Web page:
Recent comments on homeopathy again resulted in references to the 1994 Pediatrics paper by Jacobs et al on use of homeopathic remedies for childhood diarrhrea. The authors of that paper concluded from their blinded study that homeopathic remedies, tailored to the individual infants and children, were effective in reducing the number of diarrhea stools and thus in shortening the illness. The paper has been widely referenced and reported to have proved homeopathy efficacy, and the critiques have been argued by homeopaths as irrelevant, as has been done by Mr. Ullman.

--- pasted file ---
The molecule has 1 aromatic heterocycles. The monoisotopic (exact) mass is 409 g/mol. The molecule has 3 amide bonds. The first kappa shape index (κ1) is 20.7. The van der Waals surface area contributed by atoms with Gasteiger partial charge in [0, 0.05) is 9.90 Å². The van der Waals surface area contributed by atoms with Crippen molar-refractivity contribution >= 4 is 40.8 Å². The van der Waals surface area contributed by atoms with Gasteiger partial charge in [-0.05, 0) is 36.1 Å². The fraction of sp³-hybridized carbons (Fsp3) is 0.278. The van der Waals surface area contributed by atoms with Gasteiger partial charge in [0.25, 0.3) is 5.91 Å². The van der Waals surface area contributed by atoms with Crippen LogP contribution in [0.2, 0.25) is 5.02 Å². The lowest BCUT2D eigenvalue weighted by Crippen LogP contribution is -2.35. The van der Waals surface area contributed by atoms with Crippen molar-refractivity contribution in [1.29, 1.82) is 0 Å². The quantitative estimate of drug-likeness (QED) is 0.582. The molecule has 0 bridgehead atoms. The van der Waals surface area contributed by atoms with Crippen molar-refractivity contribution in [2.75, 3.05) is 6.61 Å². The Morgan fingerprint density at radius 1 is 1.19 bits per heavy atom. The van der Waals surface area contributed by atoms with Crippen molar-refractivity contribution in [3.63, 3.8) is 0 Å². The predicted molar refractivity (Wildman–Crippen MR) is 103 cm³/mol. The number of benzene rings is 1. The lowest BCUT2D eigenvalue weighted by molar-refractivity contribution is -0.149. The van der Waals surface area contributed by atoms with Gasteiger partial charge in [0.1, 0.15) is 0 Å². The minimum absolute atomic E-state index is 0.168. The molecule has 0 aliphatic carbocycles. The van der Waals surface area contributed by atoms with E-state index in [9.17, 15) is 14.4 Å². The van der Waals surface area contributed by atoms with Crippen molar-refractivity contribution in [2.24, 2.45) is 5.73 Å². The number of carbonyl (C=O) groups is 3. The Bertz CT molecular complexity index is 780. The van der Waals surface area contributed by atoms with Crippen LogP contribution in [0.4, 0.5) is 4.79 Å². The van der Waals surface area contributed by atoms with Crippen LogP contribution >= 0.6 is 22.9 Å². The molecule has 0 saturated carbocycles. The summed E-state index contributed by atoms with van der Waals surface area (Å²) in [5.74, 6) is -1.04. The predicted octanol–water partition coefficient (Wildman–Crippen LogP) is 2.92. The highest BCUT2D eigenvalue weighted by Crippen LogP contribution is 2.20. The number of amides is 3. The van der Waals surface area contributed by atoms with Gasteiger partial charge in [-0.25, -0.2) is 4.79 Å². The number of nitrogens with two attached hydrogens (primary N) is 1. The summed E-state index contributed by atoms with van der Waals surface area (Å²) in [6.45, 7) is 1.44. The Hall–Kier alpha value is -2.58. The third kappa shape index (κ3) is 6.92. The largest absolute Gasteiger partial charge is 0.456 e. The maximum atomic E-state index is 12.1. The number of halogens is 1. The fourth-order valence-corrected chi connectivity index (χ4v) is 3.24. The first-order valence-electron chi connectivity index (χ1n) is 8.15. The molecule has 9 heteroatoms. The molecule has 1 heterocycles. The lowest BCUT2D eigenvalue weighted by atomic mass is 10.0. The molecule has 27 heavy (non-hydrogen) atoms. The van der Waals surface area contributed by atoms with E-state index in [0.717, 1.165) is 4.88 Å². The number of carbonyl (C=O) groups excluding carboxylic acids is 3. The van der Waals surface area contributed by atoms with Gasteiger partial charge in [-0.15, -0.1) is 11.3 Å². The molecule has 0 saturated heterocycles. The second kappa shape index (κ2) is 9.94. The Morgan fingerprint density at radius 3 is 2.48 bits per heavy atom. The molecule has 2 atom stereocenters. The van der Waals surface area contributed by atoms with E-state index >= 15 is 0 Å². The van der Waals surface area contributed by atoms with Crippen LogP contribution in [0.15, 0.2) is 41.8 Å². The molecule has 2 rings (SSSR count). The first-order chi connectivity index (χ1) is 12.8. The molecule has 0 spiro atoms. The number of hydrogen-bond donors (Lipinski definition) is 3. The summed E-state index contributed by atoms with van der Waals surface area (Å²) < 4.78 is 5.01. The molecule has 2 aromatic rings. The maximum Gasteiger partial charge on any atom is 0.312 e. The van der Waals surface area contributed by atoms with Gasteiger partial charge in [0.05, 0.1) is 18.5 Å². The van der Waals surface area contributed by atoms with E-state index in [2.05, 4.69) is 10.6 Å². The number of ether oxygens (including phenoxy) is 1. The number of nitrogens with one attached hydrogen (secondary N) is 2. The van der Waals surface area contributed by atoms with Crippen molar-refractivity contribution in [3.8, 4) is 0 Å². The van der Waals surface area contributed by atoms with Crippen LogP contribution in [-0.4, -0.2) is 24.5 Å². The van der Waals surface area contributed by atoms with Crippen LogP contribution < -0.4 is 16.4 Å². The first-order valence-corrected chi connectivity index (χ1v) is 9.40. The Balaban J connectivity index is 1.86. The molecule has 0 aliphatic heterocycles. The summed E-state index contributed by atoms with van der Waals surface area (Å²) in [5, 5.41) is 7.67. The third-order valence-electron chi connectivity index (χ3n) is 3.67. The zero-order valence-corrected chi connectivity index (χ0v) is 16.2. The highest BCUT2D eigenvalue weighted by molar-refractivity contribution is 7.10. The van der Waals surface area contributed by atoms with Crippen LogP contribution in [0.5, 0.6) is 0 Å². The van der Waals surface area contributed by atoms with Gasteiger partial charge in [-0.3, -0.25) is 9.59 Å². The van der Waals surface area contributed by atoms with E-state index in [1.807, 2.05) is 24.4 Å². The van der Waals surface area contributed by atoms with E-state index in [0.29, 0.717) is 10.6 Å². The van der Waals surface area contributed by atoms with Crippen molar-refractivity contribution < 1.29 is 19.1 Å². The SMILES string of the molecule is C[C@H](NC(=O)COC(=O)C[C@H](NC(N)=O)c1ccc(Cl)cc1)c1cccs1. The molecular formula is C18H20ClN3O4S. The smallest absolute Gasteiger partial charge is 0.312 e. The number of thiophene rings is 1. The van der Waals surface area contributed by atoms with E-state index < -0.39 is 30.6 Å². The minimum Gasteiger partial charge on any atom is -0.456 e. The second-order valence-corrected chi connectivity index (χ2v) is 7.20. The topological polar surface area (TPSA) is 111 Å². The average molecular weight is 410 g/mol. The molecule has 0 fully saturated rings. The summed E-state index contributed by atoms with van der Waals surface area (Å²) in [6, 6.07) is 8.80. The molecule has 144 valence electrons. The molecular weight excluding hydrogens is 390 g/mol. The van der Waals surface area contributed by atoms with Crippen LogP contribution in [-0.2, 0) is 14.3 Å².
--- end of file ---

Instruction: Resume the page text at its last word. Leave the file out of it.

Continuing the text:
In this short series I want to recount my experience with the report, its predecessor, and its two major sequellae, as well as its effect on systematic reviews of homeopathy. I will begin with a description of the first two studies, concentrating on their methods. Then I will discuss the results of the 1994 Pediatrics report and the authors’ interpretation of the results. Then (I hope last) I will discuss the third paper which the authors claimed supported findings of the first two and the meta-analysis which combined data from all three. If you are imagining why this series interests me, and imagining the worst, you are probably right. The sequence will help to reveal how some of the information in “holistic” and “alternative” systems become published, and despite critiques and disproofs through a sort of systematic deconstructions, still develop wheels of their own and enter the fund of general knowledge seemingly forever. Or, at least for several decades, until a social belief switch is finally turned off.
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